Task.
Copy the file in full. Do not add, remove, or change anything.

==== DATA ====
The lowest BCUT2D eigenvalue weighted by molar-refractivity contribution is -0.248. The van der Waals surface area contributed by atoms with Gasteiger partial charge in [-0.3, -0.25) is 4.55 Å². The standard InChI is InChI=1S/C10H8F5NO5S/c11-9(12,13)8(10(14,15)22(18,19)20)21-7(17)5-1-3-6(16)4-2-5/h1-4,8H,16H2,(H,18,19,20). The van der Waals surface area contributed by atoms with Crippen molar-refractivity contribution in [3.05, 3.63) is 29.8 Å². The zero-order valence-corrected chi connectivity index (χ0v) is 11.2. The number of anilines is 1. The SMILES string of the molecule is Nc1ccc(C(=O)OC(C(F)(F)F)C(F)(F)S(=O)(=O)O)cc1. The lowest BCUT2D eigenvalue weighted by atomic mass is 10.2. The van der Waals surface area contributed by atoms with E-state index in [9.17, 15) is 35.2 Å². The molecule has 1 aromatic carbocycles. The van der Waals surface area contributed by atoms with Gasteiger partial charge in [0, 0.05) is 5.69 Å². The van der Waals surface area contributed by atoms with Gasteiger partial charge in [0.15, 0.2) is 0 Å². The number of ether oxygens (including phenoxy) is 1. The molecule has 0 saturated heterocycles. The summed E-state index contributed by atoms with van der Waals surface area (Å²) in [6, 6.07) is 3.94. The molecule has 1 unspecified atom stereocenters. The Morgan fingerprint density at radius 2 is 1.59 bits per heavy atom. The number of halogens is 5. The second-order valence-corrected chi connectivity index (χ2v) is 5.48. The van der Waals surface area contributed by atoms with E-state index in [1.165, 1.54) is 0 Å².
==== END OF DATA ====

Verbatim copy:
The lowest BCUT2D eigenvalue weighted by molar-refractivity contribution is -0.248. The van der Waals surface area contributed by atoms with Gasteiger partial charge in [-0.3, -0.25) is 4.55 Å². The standard InChI is InChI=1S/C10H8F5NO5S/c11-9(12,13)8(10(14,15)22(18,19)20)21-7(17)5-1-3-6(16)4-2-5/h1-4,8H,16H2,(H,18,19,20). The van der Waals surface area contributed by atoms with Crippen molar-refractivity contribution in [3.05, 3.63) is 29.8 Å². The zero-order valence-corrected chi connectivity index (χ0v) is 11.2. The number of anilines is 1. The SMILES string of the molecule is Nc1ccc(C(=O)OC(C(F)(F)F)C(F)(F)S(=O)(=O)O)cc1. The lowest BCUT2D eigenvalue weighted by atomic mass is 10.2. The van der Waals surface area contributed by atoms with E-state index in [9.17, 15) is 35.2 Å². The molecule has 1 aromatic carbocycles. The van der Waals surface area contributed by atoms with Gasteiger partial charge in [0, 0.05) is 5.69 Å². The van der Waals surface area contributed by atoms with Gasteiger partial charge in [0.15, 0.2) is 0 Å². The number of ether oxygens (including phenoxy) is 1. The molecule has 0 saturated heterocycles. The summed E-state index contributed by atoms with van der Waals surface area (Å²) in [6, 6.07) is 3.94. The molecule has 1 unspecified atom stereocenters. The Morgan fingerprint density at radius 2 is 1.59 bits per heavy atom. The number of halogens is 5. The second-order valence-corrected chi connectivity index (χ2v) is 5.48. The van der Waals surface area contributed by atoms with E-state index in [1.165, 1.54) is 0 Å².